How to Develop a Culture of Mutual Respect in the Classroom

Teaching tips: How to develop a culture of mutual respect in the classroom

Mutual respect in the classroom requires that the teacher respect the students, the students respect the teacher, and the students respect each other. When children learn to respect each other for the uniqueness of each person, they begin to develop mutual respect. When teachers learn the respect for all cultures and lifestyles they can foster mutual respect in their classrooms. Students will naturally have mutual respect for a teacher who is knowledgeable about cultural diversity and respects each one of them for their cultural uniqueness. All teaching should have an emphasis on cultural diversity in order to foster mutual respect in the classroom.

1) Equality

All people are equal with each person having something unique to offer. Teachers should respect the uniqueness of each student and not try to be above students even though they may have more education. Students can be very bright and some can surpass their teachers in knowledge and ability. Teachers must recognize this and not feel undermined in any way by a superior student. Other students may have disabilities but no matter what the disability they each have something to give to the world. Teachers must recognize this also. Disruptive students also have something to give the world and their behavior may be a way of crying out for the help needed to bring their special something to the world.

2) Respect for Various Cultures

Schools today are respective of various cultures and a classroom can have a mixed culture of many types of backgrounds, lifestyles, and orientations.

* people from foreign countries – immigrants – legal and illegal

* different national backgrounds

* different types of disabilities

a. hearing disabled
b. deaf
c. blind
d. learning disabled
e. developmentally disabled
f. physically disabled

* different family lifestyles

a. single parent families

b. traditional two parent families that are married

c. two parents that are unmarried but are living together in the same home

d. two parents living in different homes or divorced parents

e. grandparent homes

* differences in sexual orientation

* socioeconomic differences

a. parents that are both working
b. one parent working with one stay at home mom or dad
c. parents who are both unemployed

* differences in lifestyle according to jobs and education

a. One parent may be a CEO of a large technical corporation; whereas another parent works in the kitchen at Burger king.

b. One parent may have a PhD; whereas another parent may have quit school in ninth grade.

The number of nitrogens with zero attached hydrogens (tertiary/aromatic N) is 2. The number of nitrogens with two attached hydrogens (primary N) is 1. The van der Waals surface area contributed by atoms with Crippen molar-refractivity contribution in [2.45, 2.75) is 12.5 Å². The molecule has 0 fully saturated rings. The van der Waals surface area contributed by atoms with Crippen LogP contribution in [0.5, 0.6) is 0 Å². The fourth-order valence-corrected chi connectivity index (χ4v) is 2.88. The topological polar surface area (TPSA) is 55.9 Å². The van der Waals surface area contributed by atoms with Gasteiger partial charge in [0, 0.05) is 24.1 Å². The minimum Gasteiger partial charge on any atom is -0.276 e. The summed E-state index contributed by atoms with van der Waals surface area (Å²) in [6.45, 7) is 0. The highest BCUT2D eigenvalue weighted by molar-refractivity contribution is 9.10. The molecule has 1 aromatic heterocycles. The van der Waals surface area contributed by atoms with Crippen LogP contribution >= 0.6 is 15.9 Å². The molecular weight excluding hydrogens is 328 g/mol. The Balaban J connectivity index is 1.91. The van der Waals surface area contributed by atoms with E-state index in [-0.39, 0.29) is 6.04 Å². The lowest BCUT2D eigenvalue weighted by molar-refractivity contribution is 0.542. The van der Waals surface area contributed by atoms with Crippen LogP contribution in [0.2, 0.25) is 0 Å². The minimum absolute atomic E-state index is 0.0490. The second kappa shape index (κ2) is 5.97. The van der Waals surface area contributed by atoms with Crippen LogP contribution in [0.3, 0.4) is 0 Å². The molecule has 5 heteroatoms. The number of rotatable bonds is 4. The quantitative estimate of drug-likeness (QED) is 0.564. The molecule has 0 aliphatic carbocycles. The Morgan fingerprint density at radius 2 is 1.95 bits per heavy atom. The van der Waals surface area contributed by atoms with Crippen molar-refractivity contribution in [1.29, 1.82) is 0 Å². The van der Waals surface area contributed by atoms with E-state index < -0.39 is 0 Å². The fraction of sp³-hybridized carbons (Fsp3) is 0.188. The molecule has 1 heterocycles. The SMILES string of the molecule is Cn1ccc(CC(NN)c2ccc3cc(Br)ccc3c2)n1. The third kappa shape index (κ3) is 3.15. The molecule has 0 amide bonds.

Teachers must recognize that although there may be all these differences in their school children, they are all equal and should all be treated as equals.

The teacher could also come from differing backgrounds and lifestyles as the children and the children should be taught to respect their teacher. There are also teachers with disabilities.

A few teaching concepts should be employed to gain mutual respect in the classroom. Teachers no matter what subject they teach, can also teach their students about

* ethnocentrism

Ethnocentrism is about thinking that your culture is better than any other culture. Most people feel this way, but the idea is to get past this and realize that all cultures have the same importance.

* stereotyping

Stereotyping is about attributing certain features to a specific culture because you may have met one person from that culture who has these attributes. Or you may have heard your parents or other friends or relatives say that so and such culture always does so and such. It is not like that. Social terms cannot be applied to cultures.

* discrimination

Discrimination is when you discriminate against one person for his religion, race, ethnic background. You may or may not be prejudiced.

* prejudice

Prejudice is a preconceived notion about a particular culture. You may or may not discriminate.

These concepts can be worked into the curriculum of any subject in primary and secondary grades to help foster mutual respect in the classroom. These are normally sociological concepts but many sociological concepts are necessary to teach effectively in schools today.

It is important that all special education students are mainstreamed and not labeled.

No labels should be attached to any person. The teacher can teach this concept also.

Bullying is the outgrowth of not knowing about the above sociological concepts and having ideas based on prejudice, discrimination, ethnocentrism, and stereotyping.

The bully thinks it is okay to bully anyone who is different from himself.

Cultural Diversity Workshop

Not all teachers learn sociology concepts when getting their degrees and teaching certificates. Therefore all teachers should take a Cultural Diversity Workshop to acquaint them with the above sociological concepts. Once they know, understand, and utilize these concepts, they can teach them to their students in order to foster greater mutual respect in the classroom.